Carefully testing subtle tweaks to your websites, landing pages and emails can yield insights into your communications that help improve their performance. RealLilTweetables

  1. Little data can improve email performance:

Is your email open rate low or declining? Do you wonder what more you could add to a landing page or advertisement to get more responses? Email tests are an easy way to find out. Testing emails simply means creating two versions of the same email with just one thing different between the two versions, and then seeing which version your audience responds to better. Marketing professionals call that an “A/B” split. You might test two email subject lines to see which one earns more opens. You might try two different keywords within your call to action to see which one earns more response.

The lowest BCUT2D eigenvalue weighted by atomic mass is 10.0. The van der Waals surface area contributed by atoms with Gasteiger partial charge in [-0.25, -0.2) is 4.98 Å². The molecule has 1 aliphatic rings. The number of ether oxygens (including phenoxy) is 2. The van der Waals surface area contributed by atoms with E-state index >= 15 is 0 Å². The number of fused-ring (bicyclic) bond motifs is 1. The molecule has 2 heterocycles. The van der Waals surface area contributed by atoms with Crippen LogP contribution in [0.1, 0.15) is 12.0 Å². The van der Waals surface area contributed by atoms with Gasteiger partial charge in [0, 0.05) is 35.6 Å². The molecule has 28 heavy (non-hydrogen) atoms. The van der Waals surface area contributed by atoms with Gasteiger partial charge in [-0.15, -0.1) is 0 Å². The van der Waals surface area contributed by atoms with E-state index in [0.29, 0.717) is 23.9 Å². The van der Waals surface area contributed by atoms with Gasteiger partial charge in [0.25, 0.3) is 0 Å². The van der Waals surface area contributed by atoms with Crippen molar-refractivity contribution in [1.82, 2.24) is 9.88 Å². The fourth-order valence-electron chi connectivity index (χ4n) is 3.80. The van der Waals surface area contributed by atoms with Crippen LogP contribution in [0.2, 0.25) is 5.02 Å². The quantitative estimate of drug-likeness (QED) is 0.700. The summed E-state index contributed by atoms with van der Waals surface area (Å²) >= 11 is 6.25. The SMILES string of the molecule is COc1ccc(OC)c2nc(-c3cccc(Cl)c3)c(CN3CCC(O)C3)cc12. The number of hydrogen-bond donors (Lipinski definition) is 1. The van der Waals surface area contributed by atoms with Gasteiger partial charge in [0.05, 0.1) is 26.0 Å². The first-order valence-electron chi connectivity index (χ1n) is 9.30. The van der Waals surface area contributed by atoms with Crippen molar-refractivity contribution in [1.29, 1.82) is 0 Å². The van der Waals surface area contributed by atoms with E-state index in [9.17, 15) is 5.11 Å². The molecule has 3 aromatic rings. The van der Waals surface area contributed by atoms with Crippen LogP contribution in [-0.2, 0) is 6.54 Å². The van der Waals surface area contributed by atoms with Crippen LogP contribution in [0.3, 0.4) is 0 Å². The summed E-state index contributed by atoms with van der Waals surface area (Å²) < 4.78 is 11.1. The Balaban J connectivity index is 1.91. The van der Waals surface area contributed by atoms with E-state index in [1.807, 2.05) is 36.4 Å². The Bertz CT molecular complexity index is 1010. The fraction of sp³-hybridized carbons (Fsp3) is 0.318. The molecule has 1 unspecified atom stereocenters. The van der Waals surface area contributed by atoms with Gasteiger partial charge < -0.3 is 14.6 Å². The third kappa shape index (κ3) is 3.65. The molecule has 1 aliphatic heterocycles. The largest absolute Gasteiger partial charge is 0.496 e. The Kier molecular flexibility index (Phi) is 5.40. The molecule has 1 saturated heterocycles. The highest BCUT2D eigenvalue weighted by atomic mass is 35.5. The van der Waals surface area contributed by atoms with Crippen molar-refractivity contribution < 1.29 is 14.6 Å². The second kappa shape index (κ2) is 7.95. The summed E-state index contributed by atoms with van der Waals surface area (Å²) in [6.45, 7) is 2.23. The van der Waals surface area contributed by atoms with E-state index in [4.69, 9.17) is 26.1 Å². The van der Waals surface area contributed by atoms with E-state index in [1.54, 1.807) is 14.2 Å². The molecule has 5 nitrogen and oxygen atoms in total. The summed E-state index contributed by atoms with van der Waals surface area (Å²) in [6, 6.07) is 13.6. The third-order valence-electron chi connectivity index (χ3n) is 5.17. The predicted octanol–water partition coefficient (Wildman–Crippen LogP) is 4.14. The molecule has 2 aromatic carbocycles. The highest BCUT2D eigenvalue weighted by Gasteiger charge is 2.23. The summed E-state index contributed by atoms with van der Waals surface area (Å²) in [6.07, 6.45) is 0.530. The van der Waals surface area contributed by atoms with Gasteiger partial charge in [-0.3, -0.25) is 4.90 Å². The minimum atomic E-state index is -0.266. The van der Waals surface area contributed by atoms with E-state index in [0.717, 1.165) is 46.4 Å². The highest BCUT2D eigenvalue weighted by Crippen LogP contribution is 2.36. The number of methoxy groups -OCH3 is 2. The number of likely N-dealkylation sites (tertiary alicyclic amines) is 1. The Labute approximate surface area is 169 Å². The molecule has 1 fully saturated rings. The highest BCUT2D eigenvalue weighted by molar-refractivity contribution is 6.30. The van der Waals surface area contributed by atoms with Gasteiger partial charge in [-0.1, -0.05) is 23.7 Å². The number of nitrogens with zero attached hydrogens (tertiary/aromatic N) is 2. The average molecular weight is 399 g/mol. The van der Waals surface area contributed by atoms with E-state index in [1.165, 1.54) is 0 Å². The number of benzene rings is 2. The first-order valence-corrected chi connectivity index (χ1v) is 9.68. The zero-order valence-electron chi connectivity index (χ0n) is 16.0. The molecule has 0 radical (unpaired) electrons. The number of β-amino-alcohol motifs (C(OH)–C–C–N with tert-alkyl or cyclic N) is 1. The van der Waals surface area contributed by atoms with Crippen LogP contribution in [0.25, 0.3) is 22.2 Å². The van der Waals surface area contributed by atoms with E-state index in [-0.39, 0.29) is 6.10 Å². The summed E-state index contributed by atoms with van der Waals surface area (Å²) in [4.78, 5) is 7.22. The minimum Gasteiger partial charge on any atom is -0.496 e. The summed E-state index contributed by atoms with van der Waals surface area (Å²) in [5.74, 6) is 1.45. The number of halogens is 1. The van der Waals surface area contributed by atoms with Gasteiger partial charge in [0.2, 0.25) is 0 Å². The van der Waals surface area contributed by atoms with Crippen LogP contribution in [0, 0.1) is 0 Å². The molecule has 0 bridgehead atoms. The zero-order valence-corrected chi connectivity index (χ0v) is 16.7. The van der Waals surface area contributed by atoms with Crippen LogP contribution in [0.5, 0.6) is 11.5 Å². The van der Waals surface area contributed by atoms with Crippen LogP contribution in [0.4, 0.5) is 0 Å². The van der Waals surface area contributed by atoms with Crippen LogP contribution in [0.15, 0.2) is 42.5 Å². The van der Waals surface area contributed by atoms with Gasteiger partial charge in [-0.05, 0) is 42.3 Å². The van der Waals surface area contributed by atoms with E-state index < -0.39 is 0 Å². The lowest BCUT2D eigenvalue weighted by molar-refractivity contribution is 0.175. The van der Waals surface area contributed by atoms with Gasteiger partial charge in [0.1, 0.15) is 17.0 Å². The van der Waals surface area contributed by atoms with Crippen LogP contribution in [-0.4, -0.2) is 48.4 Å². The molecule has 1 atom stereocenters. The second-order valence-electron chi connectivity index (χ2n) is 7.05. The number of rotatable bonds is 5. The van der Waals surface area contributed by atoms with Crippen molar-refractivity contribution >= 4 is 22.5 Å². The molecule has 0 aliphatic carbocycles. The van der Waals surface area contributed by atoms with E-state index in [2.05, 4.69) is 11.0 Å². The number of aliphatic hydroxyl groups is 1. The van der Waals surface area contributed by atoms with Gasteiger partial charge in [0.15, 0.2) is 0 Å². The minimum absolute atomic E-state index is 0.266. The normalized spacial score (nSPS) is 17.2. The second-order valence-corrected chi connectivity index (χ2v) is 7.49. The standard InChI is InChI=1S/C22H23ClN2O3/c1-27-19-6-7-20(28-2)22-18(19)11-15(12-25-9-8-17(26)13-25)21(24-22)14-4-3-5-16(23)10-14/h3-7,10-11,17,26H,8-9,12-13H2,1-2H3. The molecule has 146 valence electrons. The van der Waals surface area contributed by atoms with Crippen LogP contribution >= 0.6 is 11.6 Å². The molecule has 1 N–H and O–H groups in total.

HubSpot A-B testing
A/B testing of subject lines is easy to execute and can show you which types of content your members respond to better. Photo courtesy of HubSpot Academy.

Tests are easy and inexpensive to implement. They don’t take much time and can be run as many times as your association would like before you are confident in the results. Many email service providers have built-in testing capabilities that make it easy to test different subject lines, list sizes or delivery times. Which Test Won offers an extensive library of research articles, case studies, and yes, email-related tests conducted and posted by a spectrum of companies from which others can browse and learn.